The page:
Majority cites Minority for contempt on Speaker

Accra , Jan 10, GNA – The Majority Leader, Dr. Benjamin Kunbuor on Thursday described as contemptuous the Minority’s public dissent on the ruling made last Monday by the Speaker Of Parliament, Mr Edward Doe Adjaho, dismissing a motion seeking the House to investigate the sale and acquisition of Merchant Bank.

He said once the Minority chose not to engage the Speaker under the Standing Orders of the House, but resorted to discuss his ruling in the Media, the issue was a matter for the Privileges Committee, since it amounted to contempt of the Speaker.

The Minority held a press conference addressed by its Leader, Mr Osei Kyei-Mensah-Bonsu on Thursday, accusing the Speaker of bias, and for pre-determining the outcome of a Private Member’s motion, filed by the MP for Bimbilla, Mr Dominci Nitiwul, backed by over 80 other minority law-makers, wanting the House to force an inquest into the Merchant Bank Ghana (MBG) sale to Fortiz Equity Fund Limited.

The Minority insisted that the deal lacked transparency, and the there was the need to ensure value for money for those whose pensions the Social Security and National Insurance Trust (SSNIT) managed.

“What they have done is very contemptuous of the Speaker, because the Standing Orders of the House are very clear on this matters”, said Dr Kumbuor, when he spoke to the Ghana News Agency in reaction to the import of the Minority’s press conference in Accra.

“As long as you don’t engage the Speaker under the Standing Orders and you choose to do so publicly, it amounts to contempt, and it is a matter for the Privileges Committee.

“The consequences are that he the (Speaker) will refer you to the Privileges Committee”

“Well, for them to have used the press conference to mention the Speaker’s name, the consequences are quite clear and I hope when it gets to that point, they are not going to say the speaker is engaged in witch-hunting”, he said.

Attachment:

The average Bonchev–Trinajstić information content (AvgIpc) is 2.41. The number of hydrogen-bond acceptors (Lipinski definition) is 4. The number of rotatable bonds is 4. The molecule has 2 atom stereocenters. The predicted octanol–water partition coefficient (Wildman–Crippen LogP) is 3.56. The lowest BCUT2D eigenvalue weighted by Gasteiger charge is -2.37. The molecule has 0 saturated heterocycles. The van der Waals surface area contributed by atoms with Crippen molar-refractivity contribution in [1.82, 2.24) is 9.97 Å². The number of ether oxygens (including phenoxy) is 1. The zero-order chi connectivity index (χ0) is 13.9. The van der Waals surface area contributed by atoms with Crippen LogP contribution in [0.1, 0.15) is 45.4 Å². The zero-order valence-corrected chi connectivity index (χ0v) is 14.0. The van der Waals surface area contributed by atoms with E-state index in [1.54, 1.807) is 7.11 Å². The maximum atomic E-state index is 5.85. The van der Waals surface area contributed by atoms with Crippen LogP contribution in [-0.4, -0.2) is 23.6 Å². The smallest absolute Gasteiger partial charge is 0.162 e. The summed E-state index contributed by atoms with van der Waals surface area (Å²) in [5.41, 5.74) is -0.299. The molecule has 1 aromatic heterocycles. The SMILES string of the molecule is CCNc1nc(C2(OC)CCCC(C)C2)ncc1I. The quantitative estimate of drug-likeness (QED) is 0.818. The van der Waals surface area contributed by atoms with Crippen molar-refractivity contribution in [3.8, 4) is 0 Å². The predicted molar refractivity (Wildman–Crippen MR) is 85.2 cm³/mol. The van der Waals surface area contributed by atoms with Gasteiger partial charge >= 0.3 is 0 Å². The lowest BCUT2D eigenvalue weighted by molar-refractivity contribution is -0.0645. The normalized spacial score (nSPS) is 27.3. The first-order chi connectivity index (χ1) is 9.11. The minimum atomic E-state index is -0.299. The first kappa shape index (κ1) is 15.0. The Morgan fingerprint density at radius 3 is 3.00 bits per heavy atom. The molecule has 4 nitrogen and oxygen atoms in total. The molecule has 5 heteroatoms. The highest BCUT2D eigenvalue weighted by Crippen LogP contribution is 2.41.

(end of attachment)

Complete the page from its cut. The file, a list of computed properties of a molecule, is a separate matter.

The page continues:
“If you think the speaker has exercised his discretion in a matter that offends say Article 296, we are all to defend the Constitution, you know what to do. You can go to court on the matter to say that Order 93(1) that gave the speaker the discretion, was abused and you adduce facts to show why the discretion was abused.

“You can even actually come on a substantive motion to ask that the Speaker re-considers his stand on the matter. At least, in our Standing Orders, these are the positions, it doesn’t include holding a press conference on what the speaker ruled,’ the Majority Leader argued.

Dr Kunbuor said the Speaker, for political expediency, may decide not to engage the whole caucus on the matter, “but single out the person who read the press statement and cite him for contempt, particularly when improper motives were imputed on the part of the Speaker.

He said the likely sanctions could range from the rendering of an apology or suspension from the House for a number of days depending, on the recommendations of the Privileges Committee.

The Speaker last Monday in dismissing the motion by the Minority seeking Parliamentary investigation into the sale and acquisition of MBG, reasoned that both the Legislature and the Judiciary could not determine an issue simultaneously and that the House stood prejudicing the outcome of a case that was before a law court, if it admitted the motion that sought to scrutinize the transaction.

The House was recalled from recess by the Speaker pursuant to article 112(3) of the Constitution. And the Minority also sought to invite the Governor of the Bank of Ghana and the Board of the Social Security and National Insurance Trust (SSNIT) to appear before Parliament to answer questions on the sale of Merchant Bank Ghana (MBG).

The Speaker rested his decision on Order 93(1) of the Standing Orders of the House that enjoins the legislature not to deliberate on issues in court in such a manner that, that discussion would prejudice the parties to such cases, and guided by previous rulings on such cases by his predecessors and other jurisdictions.

But the Minority described the Speaker’s decision to disallow the motion as ‘just one side of the equation’, imputing bias in his conduct and alleging that his ruling on the issue had been prepared long before Parliament sat last Monday.

‘It took the Speaker 15 minutes to read a ruling in which he cited many authorities and which he alleges to have researched and written in one hour…A ruling usually take into consideration issues raised or expressed by parties in a matter.

The Minority also alleged that the Speaker pretended to encourage both sides of the House to find a common ground on the matter. but later evidence pointed to the fact that there was a well rehearsed conspiracy to prevent the motion from being moved.


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